IoT should not be hard. Sadly we found it to be not the case. As a DYI hackers and hobbyists we are running a lot of random projects on the side. From home automation, 3D printers, heating, temperature sensors, car tracking systems and more.
Then, once upon a time, we received a request to deploy software to a place where we didn't even imagine you can place a computer with a working Linux OS 🤯.
That led us to a journey where we tried and tested a bunch of different tools for IoT fleet management. In the end we reached a conclusion - running software on the edge is not that easy with the current available technologies. The ones capable of doing so are either too expensive to run, do not scale or require custom OS'es to be installed or all those things. What is more, if you do it yourself it is an incredibly tedious and error prone process. Ansible, Chef, Puppet, Terraform and all the other tools are great, but they are not flexible enough to manage thousands of devices and especially when all of those little computers are just out of reach.
So, as true Engineers - we created a new tool for the job 😀
If you are coming from Kubernetes world, you might be thinking - "I know how to do it - let's use Kubernetes". Not so fast, cowboy 🤠. True edge devices have a bit different requirements. They need to be able to go "offline" and "online" without any need to reach the control plane, "graceful shutdown" almost never exist, your devices just lose electricity. They need to be independent from the network and they need to be able to be deployed in different environments.
So, the main reasons why we didn't choose Kubernetes:
- We didn't want to run Kubernetes ourselves as we don't need most of the features it offers.
- Agents should be lightweight and are not allowed to consume most of the resources (kubelets can be resource hungry).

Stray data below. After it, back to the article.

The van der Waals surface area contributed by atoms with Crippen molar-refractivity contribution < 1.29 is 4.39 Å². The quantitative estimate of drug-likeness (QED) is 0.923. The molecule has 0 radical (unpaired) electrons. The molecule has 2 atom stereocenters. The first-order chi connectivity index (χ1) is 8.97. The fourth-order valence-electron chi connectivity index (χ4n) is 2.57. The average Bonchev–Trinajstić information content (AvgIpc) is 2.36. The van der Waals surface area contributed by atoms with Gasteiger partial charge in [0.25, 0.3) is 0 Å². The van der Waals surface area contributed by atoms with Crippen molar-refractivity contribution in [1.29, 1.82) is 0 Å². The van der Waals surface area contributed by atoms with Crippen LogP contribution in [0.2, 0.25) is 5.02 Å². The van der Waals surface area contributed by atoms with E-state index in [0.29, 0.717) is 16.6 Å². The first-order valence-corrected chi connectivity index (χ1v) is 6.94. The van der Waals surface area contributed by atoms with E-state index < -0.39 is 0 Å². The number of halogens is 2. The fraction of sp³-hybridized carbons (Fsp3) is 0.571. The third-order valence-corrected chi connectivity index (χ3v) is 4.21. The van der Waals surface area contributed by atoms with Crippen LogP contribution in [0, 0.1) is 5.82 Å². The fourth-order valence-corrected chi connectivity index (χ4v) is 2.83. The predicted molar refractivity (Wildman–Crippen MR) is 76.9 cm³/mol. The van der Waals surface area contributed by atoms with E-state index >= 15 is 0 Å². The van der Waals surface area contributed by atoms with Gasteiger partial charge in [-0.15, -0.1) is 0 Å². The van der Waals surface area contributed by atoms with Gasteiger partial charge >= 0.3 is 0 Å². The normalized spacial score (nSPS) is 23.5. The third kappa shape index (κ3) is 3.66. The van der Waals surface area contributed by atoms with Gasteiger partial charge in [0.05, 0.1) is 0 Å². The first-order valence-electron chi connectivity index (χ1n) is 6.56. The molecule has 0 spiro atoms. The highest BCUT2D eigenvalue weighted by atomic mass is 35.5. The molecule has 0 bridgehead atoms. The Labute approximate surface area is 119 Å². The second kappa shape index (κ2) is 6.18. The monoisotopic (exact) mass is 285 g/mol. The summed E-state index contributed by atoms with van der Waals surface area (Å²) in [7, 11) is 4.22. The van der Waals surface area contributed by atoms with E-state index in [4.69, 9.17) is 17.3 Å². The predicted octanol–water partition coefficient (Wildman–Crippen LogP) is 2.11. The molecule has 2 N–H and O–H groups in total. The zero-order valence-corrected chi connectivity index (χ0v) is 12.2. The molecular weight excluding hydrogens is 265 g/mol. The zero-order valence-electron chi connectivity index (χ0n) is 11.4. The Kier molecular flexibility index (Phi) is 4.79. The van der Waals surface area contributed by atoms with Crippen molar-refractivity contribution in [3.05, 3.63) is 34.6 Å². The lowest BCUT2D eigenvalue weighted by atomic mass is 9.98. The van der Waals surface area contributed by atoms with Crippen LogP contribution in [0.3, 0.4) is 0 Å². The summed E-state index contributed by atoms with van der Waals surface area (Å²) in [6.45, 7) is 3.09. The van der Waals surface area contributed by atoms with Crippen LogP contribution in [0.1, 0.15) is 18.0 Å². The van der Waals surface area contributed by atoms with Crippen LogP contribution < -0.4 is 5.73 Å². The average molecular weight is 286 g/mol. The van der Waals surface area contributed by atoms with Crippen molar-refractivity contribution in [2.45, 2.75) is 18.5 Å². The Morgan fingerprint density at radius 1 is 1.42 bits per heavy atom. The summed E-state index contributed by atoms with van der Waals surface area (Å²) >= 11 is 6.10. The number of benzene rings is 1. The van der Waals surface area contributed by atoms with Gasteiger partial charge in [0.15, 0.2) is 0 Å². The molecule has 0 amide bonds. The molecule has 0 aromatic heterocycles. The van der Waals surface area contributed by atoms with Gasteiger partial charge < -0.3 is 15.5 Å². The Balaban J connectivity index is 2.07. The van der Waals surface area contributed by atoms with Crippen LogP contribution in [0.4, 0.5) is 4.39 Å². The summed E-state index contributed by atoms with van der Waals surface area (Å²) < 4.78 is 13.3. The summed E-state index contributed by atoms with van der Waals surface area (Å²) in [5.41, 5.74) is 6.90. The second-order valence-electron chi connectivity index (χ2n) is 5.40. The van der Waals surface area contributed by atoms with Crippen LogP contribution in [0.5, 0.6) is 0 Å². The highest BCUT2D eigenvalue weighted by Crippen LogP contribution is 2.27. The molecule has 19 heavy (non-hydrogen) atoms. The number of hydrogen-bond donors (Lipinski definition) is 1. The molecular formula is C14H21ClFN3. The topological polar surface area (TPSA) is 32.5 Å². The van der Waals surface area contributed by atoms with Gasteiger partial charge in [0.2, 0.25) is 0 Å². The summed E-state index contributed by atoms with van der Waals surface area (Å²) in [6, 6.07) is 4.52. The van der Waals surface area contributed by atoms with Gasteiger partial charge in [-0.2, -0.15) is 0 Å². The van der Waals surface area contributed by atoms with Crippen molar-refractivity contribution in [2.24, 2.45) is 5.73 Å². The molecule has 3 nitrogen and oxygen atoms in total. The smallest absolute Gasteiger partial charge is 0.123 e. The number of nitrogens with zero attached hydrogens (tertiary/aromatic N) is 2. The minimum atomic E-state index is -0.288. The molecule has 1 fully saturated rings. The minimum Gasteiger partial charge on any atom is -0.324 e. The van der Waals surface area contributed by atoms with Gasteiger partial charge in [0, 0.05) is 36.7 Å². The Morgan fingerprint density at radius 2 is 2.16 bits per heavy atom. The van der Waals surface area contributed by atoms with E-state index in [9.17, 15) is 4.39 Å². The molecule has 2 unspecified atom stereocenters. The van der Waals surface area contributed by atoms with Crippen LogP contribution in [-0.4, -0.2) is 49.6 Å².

- Deployments in IoT fleets usually work more as a daemonsets where it's important to run apps on specific devices and not an X number of replicas on any of the devices (can be achieved on k8s with daemonsets and taints but it's just not the right solution).
- Scale and controlplane resource consumption. With Kubernetes, when you reach >1K, controller nodes will be consuming massive amounts of CPU, RAM and Etcd will be slowing down. We wanted a system that can easily scale to thousands of nodes, running on a single core machine with several gigs of RAM.
Why not Docker Compose?
Well, Docker Compose is great for local development or deploying some simple software to a remote server. However, moving docker-compose.yaml files around can become complicated. Also, it wouldn't provide any cluster management functionality.
We didn't create the tool for sake of building something. We encountered a problem and decided to solve it.
- How to quickly bootstrap thousands of devices.
- How to ensure that the bootstrap process is secure, reproduceable and allows the organization to group devices based on their needs.
- How to access devices when they are located in the unknown network you don't control, even behind firewalls where external IPs are not available or when it's behind CGNAT.
- How to deploy software to devices and update applications easily (updates over the air/OTA)
- Use concepts and tools that most modern software developers are already familiar with and love - SSH, Containers, Docker, TCP tunnels.
- We wanted to use any OS we choose to. Some tools are better on Ubuntu, some on Fedora or Raspberry PI OS. When you deal with embedded devices you need more flexibility as manufacturers are often not very accomodating.
- It should be simple and easy to use (batteries included :)).
None of these are new problems. We just had to solve them in a different way. So we did.
Bespoke solution for edge device management. Easy to use without history of complexity behind it.
We prepared set of blog posts for you to get started:
Originally posted at synpse.net